(A) If a defendant has been sentenced to death in South Carolina, he must file his application for post-conviction relief in the county in which he was indicted for the crime resulting in the sentence of death. Upon receipt of the application for post-conviction relief, the clerk of court shall forward the application to the judge who has been assigned to hear the post-conviction relief application. This judge shall maintain control over the expedited consideration of the application pursuant to this section. The judge assigned as the post-conviction relief judge must not be the original sentencing judge. A copy of the application shall be immediately provided to the solicitor of the circuit in which the applicant was convicted and a copy provided to the Attorney General. The filing of the application does not automatically stay any sentence of death.
(B) Upon receipt of the application for post-conviction relief, the counsel for the respondent shall file a return within thirty days after receipt of the application.
If the applicant is indigent and desires representation by counsel, two counsel shall be immediately appointed to represent the petitioner in this action. At least one of the attorneys appointed to represent the applicant must have previously represented a death-sentenced inmate in state or federal post-conviction relief proceedings or (1) must meet the minimum qualifications set forth in Section 16-3-26(B) and Section 16-3-26(F) and (2) have successfully completed, within the previous two years, not less than twelve hours of South Carolina Bar approved continuing legal education or professional training primarily involving advocacy in the field of capital appellate and/or post-conviction defense. The Supreme Court may promulgate additional standards for qualifications of counsel in capital post-conviction proceedings. The court may not appoint an attorney as counsel under this section if the attorney represented the applicant at trial or in a direct appeal unless the applicant and the attorney request appointment on the record or the court finds good cause to make the appointment. Counsel appointed in these cases shall be compensated from the funding provided in Section 16-3-26 in the same manner and rate as appointed trial counsel, provided that Section 16-3-26(I) shall not apply to counsel appointed in post-conviction relief proceedings. Appointed counsel on appeal from state post-conviction relief cases shall be funded and compensated from the funds established for representation of indigents on appeal by the Office of Appellate Defense pursuant to Chapter 4 of Title 17. Nothing in this section shall preclude an out-of-state attorney from appearing pro hac vice.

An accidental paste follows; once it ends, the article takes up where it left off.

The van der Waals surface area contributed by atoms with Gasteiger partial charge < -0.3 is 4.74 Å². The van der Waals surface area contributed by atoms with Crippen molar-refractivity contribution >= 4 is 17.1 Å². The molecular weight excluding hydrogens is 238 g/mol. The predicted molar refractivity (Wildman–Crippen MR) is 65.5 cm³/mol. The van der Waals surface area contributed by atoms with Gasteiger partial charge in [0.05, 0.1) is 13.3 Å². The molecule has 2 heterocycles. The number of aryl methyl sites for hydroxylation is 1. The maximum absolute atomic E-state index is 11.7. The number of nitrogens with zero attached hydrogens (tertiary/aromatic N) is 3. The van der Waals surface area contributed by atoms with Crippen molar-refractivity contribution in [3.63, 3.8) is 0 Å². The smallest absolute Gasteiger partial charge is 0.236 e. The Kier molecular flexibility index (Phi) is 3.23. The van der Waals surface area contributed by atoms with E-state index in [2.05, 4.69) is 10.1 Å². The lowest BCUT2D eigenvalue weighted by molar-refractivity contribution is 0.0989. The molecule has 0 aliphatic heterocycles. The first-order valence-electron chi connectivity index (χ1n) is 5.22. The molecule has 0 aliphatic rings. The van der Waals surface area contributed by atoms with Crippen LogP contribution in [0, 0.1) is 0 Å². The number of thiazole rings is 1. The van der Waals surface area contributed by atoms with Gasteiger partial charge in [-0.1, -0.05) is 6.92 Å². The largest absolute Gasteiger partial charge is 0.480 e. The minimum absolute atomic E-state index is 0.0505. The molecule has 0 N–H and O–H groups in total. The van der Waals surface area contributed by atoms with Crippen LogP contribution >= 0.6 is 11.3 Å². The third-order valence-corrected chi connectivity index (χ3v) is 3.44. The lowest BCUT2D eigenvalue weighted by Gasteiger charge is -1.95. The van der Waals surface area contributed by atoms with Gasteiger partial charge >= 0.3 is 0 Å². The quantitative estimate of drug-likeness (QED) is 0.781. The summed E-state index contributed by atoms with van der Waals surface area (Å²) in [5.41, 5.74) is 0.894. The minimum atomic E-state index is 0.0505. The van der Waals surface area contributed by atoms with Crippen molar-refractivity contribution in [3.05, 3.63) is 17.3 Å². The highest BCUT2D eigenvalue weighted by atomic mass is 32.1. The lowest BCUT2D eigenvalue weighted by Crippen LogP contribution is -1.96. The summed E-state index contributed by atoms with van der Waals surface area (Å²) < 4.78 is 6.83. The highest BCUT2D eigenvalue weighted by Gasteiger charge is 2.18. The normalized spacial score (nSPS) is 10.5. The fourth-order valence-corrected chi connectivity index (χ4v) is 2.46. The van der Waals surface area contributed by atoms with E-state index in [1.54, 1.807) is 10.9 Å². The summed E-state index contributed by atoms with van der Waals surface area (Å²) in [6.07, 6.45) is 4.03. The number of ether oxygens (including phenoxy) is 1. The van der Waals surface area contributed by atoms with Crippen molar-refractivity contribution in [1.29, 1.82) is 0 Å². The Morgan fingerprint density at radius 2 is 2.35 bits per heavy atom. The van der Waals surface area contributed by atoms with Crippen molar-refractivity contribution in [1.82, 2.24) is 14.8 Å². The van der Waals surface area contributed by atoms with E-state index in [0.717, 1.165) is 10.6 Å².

If counsel is the same person appointed as counsel on appeal, the court shall appoint a second counsel to assist in the preparation of the application for post-conviction relief. If the applicant elects to proceed pro se, any findings made by the court shall be done on the record and in open court concerning the waiver of the assistance of counsel.
(C) Not later than thirty days after the filing of the state's return, the judge shall convene a status conference to schedule a hearing on the merits of the application for post-conviction relief. The hearing must be scheduled within one hundred eighty days from the date of the status conference, unless good cause is shown to justify a continuance.
(D) Within thirty days from the receipt of the transcript, or if the judge requests post trial briefs, within thirty days from the receipt of the post trial briefs, the hearing judge in writing shall make specific findings of fact and state expressly the judge's conclusions of law relating to each issue. This order is a final judgment subject to a motion for rehearing, a motion to alter or amend judgment, a motion for relief from judgment or order, or any other motion as allowed by the South Carolina Rules of Civil Procedure.
(E) In these expedited capital post-conviction relief hearings, a court reporter shall be assigned to take testimony. The transcription of the testimony and record shall be given priority over all other matters concerning the preparation of the record and, upon completion, shall immediately be provided to the parties and the Clerk of the Supreme Court of South Carolina.
HISTORY: 1996 Act No. 448, Section 6.